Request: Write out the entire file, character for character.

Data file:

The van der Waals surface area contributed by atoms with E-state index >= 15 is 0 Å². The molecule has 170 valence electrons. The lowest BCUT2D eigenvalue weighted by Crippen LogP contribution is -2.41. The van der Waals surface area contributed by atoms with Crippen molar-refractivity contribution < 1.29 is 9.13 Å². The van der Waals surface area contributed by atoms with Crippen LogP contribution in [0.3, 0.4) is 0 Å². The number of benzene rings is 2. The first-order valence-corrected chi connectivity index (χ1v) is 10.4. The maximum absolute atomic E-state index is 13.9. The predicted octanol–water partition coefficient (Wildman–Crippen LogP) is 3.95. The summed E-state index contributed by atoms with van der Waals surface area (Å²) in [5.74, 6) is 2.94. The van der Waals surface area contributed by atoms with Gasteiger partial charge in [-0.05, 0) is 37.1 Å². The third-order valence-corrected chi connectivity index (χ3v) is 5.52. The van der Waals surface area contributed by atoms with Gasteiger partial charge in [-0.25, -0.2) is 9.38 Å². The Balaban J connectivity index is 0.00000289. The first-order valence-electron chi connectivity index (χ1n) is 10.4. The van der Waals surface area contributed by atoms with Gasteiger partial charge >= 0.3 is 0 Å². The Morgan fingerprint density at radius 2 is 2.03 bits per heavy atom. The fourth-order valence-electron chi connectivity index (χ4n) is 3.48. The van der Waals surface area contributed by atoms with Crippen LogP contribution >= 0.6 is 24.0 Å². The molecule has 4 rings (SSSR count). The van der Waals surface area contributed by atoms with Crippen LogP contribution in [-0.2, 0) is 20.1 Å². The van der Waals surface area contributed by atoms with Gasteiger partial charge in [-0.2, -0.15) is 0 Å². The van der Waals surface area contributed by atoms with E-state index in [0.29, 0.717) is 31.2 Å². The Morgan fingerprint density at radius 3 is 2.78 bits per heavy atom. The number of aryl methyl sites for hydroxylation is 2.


The van der Waals surface area contributed by atoms with E-state index >= 15 is 0 Å². The molecule has 170 valence electrons. The lowest BCUT2D eigenvalue weighted by Crippen LogP contribution is -2.41. The van der Waals surface area contributed by atoms with Crippen molar-refractivity contribution < 1.29 is 9.13 Å². The van der Waals surface area contributed by atoms with Crippen LogP contribution in [0.3, 0.4) is 0 Å². The number of benzene rings is 2. The first-order valence-corrected chi connectivity index (χ1v) is 10.4. The maximum absolute atomic E-state index is 13.9. The predicted octanol–water partition coefficient (Wildman–Crippen LogP) is 3.95. The summed E-state index contributed by atoms with van der Waals surface area (Å²) in [5.74, 6) is 2.94. The van der Waals surface area contributed by atoms with Gasteiger partial charge in [-0.05, 0) is 37.1 Å². The third-order valence-corrected chi connectivity index (χ3v) is 5.52. The van der Waals surface area contributed by atoms with Gasteiger partial charge in [-0.25, -0.2) is 9.38 Å². The Balaban J connectivity index is 0.00000289. The first-order valence-electron chi connectivity index (χ1n) is 10.4. The van der Waals surface area contributed by atoms with Gasteiger partial charge >= 0.3 is 0 Å². The Morgan fingerprint density at radius 2 is 2.03 bits per heavy atom. The fourth-order valence-electron chi connectivity index (χ4n) is 3.48. The van der Waals surface area contributed by atoms with Crippen LogP contribution >= 0.6 is 24.0 Å². The molecule has 4 rings (SSSR count). The van der Waals surface area contributed by atoms with Crippen LogP contribution in [-0.2, 0) is 20.1 Å². The van der Waals surface area contributed by atoms with Gasteiger partial charge in [-0.2, -0.15) is 0 Å². The van der Waals surface area contributed by atoms with E-state index in [0.29, 0.717) is 31.2 Å². The Morgan fingerprint density at radius 3 is 2.78 bits per heavy atom. The number of aryl methyl sites for hydroxylation is 2.